Search
Kings of Anglia Issue 10 Magazine Offer

Mick's dragons cause a stir

PUBLISHED: 13:23 26 June 2002 | UPDATED: 12:10 03 March 2010

MARTIAL ARTS: Ipswich's Mr Karate - Mick Blackwell - is in the process of shaking off the church hall image of martial arts.

He describes his new centre on the Hadleigh Road Industrial Estate as being "the most equipped karate school in the south of England".

IPSWICH'S Mr Karate – Mick Blackwell – is in the process of shaking off the church hall image of martial arts.

He describes his new centre on the Hadleigh Road Industrial Estate as being "the most equipped karate school in the south of England".

Mick, born and bred in Ipswich, became a black belt just four years after starting at the age of 19. He then turned his interests to Korean and Japanese karate.

In 1976 and 1977 he was the British karate champion. Due to gaining these special honours, he later decided to set up his own karate school to dedicate more of his time to teaching and instructing martial arts hopefuls.

Mick started his teaching career at the Martial Arts Fitness Centre in Bond Street 25 years ago. He was successful there for 15 years and wanted to further his teaching career, so sports centres in Ipswich were his next destination.

He was again successful at this stage of his teaching and carried on instructing for four years at different centres.

He opened the Mick Blackwell Academy in St Helen's Street four years ago before choosing to move to his current location in February this year.

At a young age, Mick wanted to box. However, his father would not allow him and advised him to take up judo instead.

For a long period of time, Mick was struggling to find a suitable location to help him build on his new interest of judo, but soon settled into a new club close to home.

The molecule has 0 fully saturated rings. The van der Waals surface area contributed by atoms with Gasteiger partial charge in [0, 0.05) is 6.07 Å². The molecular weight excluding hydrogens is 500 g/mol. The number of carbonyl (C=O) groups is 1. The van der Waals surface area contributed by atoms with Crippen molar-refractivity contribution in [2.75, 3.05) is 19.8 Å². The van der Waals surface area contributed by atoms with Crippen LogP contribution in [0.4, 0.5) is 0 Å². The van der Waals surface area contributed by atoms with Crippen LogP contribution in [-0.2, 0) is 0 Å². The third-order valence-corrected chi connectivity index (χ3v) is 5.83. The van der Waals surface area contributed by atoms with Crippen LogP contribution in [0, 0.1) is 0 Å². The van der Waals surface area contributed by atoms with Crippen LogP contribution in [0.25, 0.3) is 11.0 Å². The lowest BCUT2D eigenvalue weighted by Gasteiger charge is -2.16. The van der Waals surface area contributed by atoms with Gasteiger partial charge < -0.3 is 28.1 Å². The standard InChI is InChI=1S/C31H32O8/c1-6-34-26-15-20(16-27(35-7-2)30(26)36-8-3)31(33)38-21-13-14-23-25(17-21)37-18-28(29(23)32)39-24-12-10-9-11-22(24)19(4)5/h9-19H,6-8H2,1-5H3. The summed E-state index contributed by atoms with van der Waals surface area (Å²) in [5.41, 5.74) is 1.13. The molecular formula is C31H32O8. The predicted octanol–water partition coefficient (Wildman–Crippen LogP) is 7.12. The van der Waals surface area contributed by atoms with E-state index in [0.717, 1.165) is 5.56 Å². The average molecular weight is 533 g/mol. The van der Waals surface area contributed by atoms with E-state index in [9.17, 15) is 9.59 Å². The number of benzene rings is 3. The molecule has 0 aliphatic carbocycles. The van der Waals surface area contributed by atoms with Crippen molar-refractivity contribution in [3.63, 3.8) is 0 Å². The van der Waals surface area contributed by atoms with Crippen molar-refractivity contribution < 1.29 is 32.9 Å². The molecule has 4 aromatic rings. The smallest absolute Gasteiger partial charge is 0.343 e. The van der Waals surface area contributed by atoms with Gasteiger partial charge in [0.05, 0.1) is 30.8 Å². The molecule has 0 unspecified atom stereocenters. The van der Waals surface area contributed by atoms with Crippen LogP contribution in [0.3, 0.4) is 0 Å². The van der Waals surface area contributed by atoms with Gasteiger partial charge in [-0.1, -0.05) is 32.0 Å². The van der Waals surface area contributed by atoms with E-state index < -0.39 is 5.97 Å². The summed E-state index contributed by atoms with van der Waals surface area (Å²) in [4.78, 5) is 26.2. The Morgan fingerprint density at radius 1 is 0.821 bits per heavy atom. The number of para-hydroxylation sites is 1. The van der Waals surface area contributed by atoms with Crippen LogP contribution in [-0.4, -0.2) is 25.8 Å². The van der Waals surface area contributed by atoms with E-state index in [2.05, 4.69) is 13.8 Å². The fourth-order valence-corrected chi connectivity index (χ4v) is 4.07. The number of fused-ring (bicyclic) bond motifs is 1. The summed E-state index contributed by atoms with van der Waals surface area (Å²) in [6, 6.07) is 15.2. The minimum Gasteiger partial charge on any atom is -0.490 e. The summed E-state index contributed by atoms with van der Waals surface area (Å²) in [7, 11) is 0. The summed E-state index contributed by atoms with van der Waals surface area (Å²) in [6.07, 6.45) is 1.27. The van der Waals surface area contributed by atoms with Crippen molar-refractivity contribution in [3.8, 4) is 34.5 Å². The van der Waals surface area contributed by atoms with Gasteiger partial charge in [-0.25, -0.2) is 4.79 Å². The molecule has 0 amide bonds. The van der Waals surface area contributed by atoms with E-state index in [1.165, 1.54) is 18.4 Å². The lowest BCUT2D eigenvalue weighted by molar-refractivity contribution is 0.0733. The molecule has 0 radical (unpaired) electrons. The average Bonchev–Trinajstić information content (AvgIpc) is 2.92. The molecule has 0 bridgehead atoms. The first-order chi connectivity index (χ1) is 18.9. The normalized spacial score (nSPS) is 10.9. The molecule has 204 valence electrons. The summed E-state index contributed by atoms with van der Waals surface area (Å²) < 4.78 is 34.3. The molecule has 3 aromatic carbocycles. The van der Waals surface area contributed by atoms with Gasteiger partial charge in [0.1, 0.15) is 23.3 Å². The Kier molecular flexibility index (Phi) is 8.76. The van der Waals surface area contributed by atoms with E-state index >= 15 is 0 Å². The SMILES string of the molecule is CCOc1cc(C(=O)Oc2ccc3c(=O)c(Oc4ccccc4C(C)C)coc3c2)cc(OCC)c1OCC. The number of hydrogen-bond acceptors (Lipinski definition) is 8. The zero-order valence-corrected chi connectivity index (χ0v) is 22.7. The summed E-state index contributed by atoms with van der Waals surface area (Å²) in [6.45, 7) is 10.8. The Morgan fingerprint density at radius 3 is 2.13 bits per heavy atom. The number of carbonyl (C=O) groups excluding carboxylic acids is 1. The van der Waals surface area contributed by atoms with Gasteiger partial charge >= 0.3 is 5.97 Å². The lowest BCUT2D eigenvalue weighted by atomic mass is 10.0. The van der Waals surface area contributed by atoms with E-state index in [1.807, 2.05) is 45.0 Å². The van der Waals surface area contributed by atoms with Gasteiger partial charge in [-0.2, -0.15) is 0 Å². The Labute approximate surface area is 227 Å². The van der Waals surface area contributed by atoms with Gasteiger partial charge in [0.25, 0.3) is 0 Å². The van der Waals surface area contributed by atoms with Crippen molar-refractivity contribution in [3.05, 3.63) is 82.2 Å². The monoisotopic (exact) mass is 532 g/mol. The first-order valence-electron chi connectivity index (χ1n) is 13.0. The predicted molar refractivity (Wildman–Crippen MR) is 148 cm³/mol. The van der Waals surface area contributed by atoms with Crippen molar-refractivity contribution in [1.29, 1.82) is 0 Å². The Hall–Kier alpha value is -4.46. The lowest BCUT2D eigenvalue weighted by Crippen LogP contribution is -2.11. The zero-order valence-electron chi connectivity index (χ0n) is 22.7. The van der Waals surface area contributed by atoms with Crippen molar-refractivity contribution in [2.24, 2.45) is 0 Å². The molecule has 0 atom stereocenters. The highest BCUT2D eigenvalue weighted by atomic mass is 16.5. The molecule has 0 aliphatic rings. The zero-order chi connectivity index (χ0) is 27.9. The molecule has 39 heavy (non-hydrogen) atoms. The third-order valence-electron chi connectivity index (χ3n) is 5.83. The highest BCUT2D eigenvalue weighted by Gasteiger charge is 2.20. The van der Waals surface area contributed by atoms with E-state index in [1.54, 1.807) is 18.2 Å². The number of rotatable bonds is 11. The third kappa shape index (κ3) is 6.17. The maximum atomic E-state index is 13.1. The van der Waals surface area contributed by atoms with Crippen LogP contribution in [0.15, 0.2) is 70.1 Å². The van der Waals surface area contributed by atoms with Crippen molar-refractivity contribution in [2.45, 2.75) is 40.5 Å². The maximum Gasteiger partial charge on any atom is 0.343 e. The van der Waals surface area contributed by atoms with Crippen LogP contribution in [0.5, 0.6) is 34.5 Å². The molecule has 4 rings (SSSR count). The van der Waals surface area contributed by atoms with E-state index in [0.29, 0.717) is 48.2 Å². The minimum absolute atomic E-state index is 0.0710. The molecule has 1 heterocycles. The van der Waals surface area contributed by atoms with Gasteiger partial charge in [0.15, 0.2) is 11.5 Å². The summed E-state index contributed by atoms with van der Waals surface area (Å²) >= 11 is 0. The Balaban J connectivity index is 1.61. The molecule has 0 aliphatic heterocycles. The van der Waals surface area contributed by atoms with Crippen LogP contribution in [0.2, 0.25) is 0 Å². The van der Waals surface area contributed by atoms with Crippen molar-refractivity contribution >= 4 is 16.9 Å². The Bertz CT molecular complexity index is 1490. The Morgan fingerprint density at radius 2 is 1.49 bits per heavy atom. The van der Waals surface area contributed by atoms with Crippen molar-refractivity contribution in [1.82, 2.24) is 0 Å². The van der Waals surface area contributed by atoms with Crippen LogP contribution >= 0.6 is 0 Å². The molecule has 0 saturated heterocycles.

Here, Mick trained with an American and gained a black belt in the ancient art of Taikwondo. Although Mick was involved more with judo at this point, he felt that he preferred his original pastime – karate.

He also thought karate had changed dramatically over the past few years and felt he needed to build on it.

Mick thinks that karate can provide a good education for youngsters as it can build up their concentration, fitness, awareness, respect and discipline, which are all-important aspects of a developing child.

His new karate centre provides tuition for all ages, with lessons for students aged from four (little dragons) to 50.

All members are taught by experienced instructors, such as Mick who has been teaching for the last 20 years.

The new centre also provides teaching for a different range of ages at the same time.

The instructors at the centre teach the traditional side of karate first, so newcomers get the basics skills and training.

The centre occasionally offers a special Black Belt Club for professionals of the art and some are invited to take part in events in the area.

As for the future, Mick hopes the new centre will offer a wider range of martial arts including Yoga and Tai Chi.

He hopes to get more people involved in the art and expand the age range of the people attending his karate centre so he can possibly run a family school on a weekly basis.

He is also aiming to get schools involved with the project and place martial arts in with physical education lessons.

Mick recommends that anyone wanting to take up martial arts should do so at an early age and says that karate is one of the best sports to take up when you are young.

He has been fighting recently in the USA and made it to the Florida Over-40s Championship.

Mick has provided tuition to Billy Brennan, Lennie Austin, Richard Vince and Gary Tricker who are all now internationals.

Currently, the centre has 300 members of whom 50 compete regularly.

Mick employs up to three part-time staff a day. These include Sonia Beattie, Selwyn Stephens, Peter Lee and Dennis Turner, who is also a world champion.

Most Read

Most Read

Latest from the Ipswich Star

Hot Jobs

Show Job Lists